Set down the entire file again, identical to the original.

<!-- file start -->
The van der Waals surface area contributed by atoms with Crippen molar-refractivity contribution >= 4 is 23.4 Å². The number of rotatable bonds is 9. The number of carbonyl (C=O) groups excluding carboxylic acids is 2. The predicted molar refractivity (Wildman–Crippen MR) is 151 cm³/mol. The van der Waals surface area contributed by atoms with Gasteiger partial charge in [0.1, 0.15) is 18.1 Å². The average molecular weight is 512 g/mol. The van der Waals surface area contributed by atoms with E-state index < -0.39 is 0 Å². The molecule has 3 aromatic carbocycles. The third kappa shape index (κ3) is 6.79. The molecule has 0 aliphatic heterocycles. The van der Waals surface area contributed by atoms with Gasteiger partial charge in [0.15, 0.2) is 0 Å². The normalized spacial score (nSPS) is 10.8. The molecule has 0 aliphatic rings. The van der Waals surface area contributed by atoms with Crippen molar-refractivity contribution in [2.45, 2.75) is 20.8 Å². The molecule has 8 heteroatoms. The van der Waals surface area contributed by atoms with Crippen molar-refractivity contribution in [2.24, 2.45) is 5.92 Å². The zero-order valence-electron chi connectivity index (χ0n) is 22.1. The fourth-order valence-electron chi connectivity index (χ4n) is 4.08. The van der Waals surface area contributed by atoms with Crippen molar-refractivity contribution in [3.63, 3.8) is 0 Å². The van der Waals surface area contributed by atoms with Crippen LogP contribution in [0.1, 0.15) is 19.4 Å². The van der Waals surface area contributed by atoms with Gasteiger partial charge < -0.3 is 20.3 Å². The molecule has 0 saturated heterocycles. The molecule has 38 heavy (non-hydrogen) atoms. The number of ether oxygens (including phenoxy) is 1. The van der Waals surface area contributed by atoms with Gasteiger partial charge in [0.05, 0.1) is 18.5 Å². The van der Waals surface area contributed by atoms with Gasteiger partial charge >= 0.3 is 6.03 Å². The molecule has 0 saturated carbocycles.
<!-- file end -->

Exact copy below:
The van der Waals surface area contributed by atoms with Crippen molar-refractivity contribution >= 4 is 23.4 Å². The number of rotatable bonds is 9. The number of carbonyl (C=O) groups excluding carboxylic acids is 2. The predicted molar refractivity (Wildman–Crippen MR) is 151 cm³/mol. The van der Waals surface area contributed by atoms with Gasteiger partial charge in [0.1, 0.15) is 18.1 Å². The average molecular weight is 512 g/mol. The van der Waals surface area contributed by atoms with E-state index < -0.39 is 0 Å². The molecule has 3 aromatic carbocycles. The third kappa shape index (κ3) is 6.79. The molecule has 0 aliphatic heterocycles. The van der Waals surface area contributed by atoms with Gasteiger partial charge in [0.15, 0.2) is 0 Å². The normalized spacial score (nSPS) is 10.8. The molecule has 0 aliphatic rings. The van der Waals surface area contributed by atoms with Crippen molar-refractivity contribution in [2.45, 2.75) is 20.8 Å². The molecule has 8 heteroatoms. The van der Waals surface area contributed by atoms with Crippen molar-refractivity contribution in [2.24, 2.45) is 5.92 Å². The zero-order valence-electron chi connectivity index (χ0n) is 22.1. The fourth-order valence-electron chi connectivity index (χ4n) is 4.08. The van der Waals surface area contributed by atoms with Crippen molar-refractivity contribution in [3.63, 3.8) is 0 Å². The van der Waals surface area contributed by atoms with Crippen LogP contribution in [0.1, 0.15) is 19.4 Å². The van der Waals surface area contributed by atoms with Gasteiger partial charge < -0.3 is 20.3 Å². The molecule has 0 saturated heterocycles. The molecule has 38 heavy (non-hydrogen) atoms. The number of ether oxygens (including phenoxy) is 1. The van der Waals surface area contributed by atoms with Gasteiger partial charge in [0.05, 0.1) is 18.5 Å². The van der Waals surface area contributed by atoms with Gasteiger partial charge >= 0.3 is 6.03 Å². The molecule has 0 saturated carbocycles.